Louisiana House considers two bills to block state gas-powered vehicle ban

Combustion engine vehicles will still be available for sale in Louisiana, as two bills in the House of Representatives are currently under consideration.

One bill was deferred on Thursday, while the committee is expected to discuss the other bill next week. The Transportation, Highways, and Public Works Committee will be responsible for reviewing the latter.

State Representative Dodie Horton, a Republican from Haughton, is the author of House Bill 515. This bill aims to prevent state agencies from implementing any restrictions or bans on the sale or usage of new vehicles that are powered by internal combustion engines.

The Louisiana Air Pollutant Emission Control Program cannot restrict a resident of the state from purchasing a vehicle, according to the bill. This measure aims to address any air quality issues associated with the program.

During her testimony, Horton expressed her preference for backing House Bill 341, which was proposed by state Rep. Phillip Tarver, a Lake Charles Republican and owner of a Toyota dealership. She explained that she considered Tarver to be a subject matter expert in this area.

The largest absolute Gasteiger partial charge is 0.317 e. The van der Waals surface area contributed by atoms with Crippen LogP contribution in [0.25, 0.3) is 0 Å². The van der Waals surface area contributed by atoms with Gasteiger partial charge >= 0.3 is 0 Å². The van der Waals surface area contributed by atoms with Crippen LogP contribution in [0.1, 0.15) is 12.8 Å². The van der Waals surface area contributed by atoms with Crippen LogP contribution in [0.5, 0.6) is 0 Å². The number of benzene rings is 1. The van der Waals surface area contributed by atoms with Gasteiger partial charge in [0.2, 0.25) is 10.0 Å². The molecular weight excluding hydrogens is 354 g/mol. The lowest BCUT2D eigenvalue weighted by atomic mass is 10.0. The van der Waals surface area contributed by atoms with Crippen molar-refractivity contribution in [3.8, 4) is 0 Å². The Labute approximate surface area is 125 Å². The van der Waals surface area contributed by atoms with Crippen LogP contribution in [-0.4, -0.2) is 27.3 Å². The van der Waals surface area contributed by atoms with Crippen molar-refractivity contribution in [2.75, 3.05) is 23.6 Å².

Tarver’s bill closely mirrors Horton’s bill in its wording.

The committee approved a bill that grants property owners the authority to solely charge unpaid parking fees to vehicles that they immobilize. Additionally, another measure was passed that would eliminate the 10-year limit on leases at Louisiana airports.

The House floor is set to potentially vote on both measures.

The Louisiana bills aim to counter the possibility of a state-wide ban on internal combustion vehicles. These bills come at a time when the U.S. National Highway Traffic Safety Administration has proposed a draft regulation in July. This regulation seeks to raise the Corporate Average Fuel Economy to 58 miles per gallon for cars and light trucks by 2032. Automakers will be required to sell more hybrid gasoline/electric and battery electric vehicles in order to comply with the new standards. This represents an 18.4% increase from the current 49 miles per gallon standard, which will be fully implemented by 2026.

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Automakers who do not meet the standard are obligated to purchase credits from compliant manufacturers like Tesla as a means to compensate for the difference. As per Tesla’s latest annual financial statement, regulatory credits made up $1.79 billion in 2023, reflecting a 21% increase from the previous year.

According to the latest update from the U.S. Department of Energy through 2022, Louisiana is home to over 3.1 million gas-powered vehicles and over 115,000 diesel vehicles. As for alternative fuel vehicles, the combined total of electric, plug-in hybrid electric, and hybrid-electric vehicles was 40,200 at that time.

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